Employability Skills

Employability skills are a set of broad, transferable abilities that will help you contribute effectively and successfully in the workplace, regardless of your chosen industry or discipline, or your eventual role. 

They’re highly valued by employers, and you can be sure they’ll look for evidence of them when hiring. Below are the key employability skills you’ll need to develop, along with some handy tips on how to go about it.

Many of these employability skills are also graduate attributes which are embedded in your courses. Read your course learning outcomes to understand how you develop these skills through your studies.

Use our online Employability and Career Skills tool to assess your employability skills and access a variety of online skill development courses.

  • Creative and critical thinking

    Creativity is the capacity to act and build from the imagination. Another useful way to think of it is the process of conceiving your own, original solutions to problems, or ways of achieving objectives.

    It’s naturally associated with artistic pursuits, and is well recognised in architecture, trade work and all forms of design. But in truth, creativity can be applied in all professions and aspects of life. At its core, it’s a mindset.

    Critical thinking—the ability to analyse ideas, information and situations to form an independent judgement—is creativity’s perfect match. It enables you to consider the products of your creativity, or your colleagues’, and make a sound, reasoned decision about whether, and how, to proceed.

    All our degrees foster this ability. But you would be wise not to rely on study alone. You should actively develop your critical thinking skills throughout your life and apply them daily.

    Complement your creativity with critical thinking and you’ll not only be able to offer your employers plenty of original ideas, but help them identify the right ones to follow.

  • Problem-solving

    The outcome of many situations in professional (and personal) life depend on the ability to think critically about issues and come up with proactive solutions.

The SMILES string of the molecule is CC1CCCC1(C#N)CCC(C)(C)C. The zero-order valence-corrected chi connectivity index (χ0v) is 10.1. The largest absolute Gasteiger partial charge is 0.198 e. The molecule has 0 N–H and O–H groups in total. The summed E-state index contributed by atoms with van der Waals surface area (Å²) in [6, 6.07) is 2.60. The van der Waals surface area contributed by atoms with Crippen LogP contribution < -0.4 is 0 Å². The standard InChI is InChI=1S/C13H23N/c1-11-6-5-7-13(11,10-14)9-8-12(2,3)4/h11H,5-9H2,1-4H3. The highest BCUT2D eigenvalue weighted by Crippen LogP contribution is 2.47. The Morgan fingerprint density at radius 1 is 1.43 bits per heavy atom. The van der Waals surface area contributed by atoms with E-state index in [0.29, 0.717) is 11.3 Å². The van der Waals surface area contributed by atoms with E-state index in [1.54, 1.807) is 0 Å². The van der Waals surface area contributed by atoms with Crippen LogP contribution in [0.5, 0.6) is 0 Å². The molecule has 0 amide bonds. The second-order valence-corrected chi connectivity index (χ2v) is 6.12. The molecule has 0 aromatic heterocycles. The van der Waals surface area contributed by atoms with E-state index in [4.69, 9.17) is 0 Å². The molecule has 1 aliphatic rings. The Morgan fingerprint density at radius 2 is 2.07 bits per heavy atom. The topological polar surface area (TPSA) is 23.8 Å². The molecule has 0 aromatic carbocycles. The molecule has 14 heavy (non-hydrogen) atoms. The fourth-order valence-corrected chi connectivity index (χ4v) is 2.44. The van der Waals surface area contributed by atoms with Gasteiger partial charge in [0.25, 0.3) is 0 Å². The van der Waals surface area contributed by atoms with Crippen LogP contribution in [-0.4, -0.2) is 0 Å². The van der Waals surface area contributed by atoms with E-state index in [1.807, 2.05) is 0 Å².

Strength in problem-solving comes from:

    • taking both rational and creative approaches to a problem.
    • clearly defining an issue before identifying and implementing a solution.
    • the ability to foresee and evaluate likely outcomes.
    • considering the ‘big picture’ and assessing many points of view.

    Throughout your studies you will be developing your problem-solving skills in every course that you take. Your degree will help you become an effective problem-solver, able to apply critical, creative and evidence-based thinking to conceive innovative responses to future challenges.

    To develop your problem-solving skills you could also try:

    • participating in industry projects throughout your degree.
    • taking a risk management course.
  • Teamwork

    Working in teams is an integral part of everyday life in the modern workforce. Throughout your degree you’ll get plenty of exposure to teamwork, but you’ll also benefit greatly from involving yourself in additional team situations outside of study.

    Having good teamwork skills includes:

    • working well with others.
    • adapting constructively to situations.
    • ensuring clear understanding of responsibilities and tasks.